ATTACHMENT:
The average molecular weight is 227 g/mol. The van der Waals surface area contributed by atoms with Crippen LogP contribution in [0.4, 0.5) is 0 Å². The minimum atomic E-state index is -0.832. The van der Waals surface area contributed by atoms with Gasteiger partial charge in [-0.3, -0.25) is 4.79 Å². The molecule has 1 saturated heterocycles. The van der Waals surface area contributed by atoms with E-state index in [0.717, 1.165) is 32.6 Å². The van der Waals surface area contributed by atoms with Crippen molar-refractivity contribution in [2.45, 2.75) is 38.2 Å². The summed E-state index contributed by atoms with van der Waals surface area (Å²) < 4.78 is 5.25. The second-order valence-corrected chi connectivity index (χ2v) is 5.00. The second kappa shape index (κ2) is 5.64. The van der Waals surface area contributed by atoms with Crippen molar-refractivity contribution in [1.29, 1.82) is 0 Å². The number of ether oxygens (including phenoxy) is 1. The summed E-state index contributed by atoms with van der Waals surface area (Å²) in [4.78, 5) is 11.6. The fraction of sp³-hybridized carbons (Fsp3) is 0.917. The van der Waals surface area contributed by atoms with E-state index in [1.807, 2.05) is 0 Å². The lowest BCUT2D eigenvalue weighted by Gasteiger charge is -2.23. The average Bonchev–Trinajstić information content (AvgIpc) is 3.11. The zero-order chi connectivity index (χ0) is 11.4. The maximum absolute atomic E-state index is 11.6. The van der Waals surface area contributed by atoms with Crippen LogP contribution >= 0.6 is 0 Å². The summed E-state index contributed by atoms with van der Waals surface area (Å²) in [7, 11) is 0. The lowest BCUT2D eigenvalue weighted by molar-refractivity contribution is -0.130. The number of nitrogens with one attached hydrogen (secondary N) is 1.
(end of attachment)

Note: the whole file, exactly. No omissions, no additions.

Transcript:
The average molecular weight is 227 g/mol. The van der Waals surface area contributed by atoms with Crippen LogP contribution in [0.4, 0.5) is 0 Å². The minimum atomic E-state index is -0.832. The van der Waals surface area contributed by atoms with Gasteiger partial charge in [-0.3, -0.25) is 4.79 Å². The molecule has 1 saturated heterocycles. The van der Waals surface area contributed by atoms with E-state index in [0.717, 1.165) is 32.6 Å². The van der Waals surface area contributed by atoms with Crippen molar-refractivity contribution in [2.45, 2.75) is 38.2 Å². The summed E-state index contributed by atoms with van der Waals surface area (Å²) < 4.78 is 5.25. The second-order valence-corrected chi connectivity index (χ2v) is 5.00. The second kappa shape index (κ2) is 5.64. The van der Waals surface area contributed by atoms with Crippen molar-refractivity contribution in [1.29, 1.82) is 0 Å². The number of ether oxygens (including phenoxy) is 1. The summed E-state index contributed by atoms with van der Waals surface area (Å²) in [4.78, 5) is 11.6. The fraction of sp³-hybridized carbons (Fsp3) is 0.917. The van der Waals surface area contributed by atoms with E-state index in [1.807, 2.05) is 0 Å². The lowest BCUT2D eigenvalue weighted by Gasteiger charge is -2.23. The average Bonchev–Trinajstić information content (AvgIpc) is 3.11. The zero-order chi connectivity index (χ0) is 11.4. The maximum absolute atomic E-state index is 11.6. The van der Waals surface area contributed by atoms with Crippen LogP contribution >= 0.6 is 0 Å². The summed E-state index contributed by atoms with van der Waals surface area (Å²) in [7, 11) is 0. The lowest BCUT2D eigenvalue weighted by molar-refractivity contribution is -0.130. The number of nitrogens with one attached hydrogen (secondary N) is 1.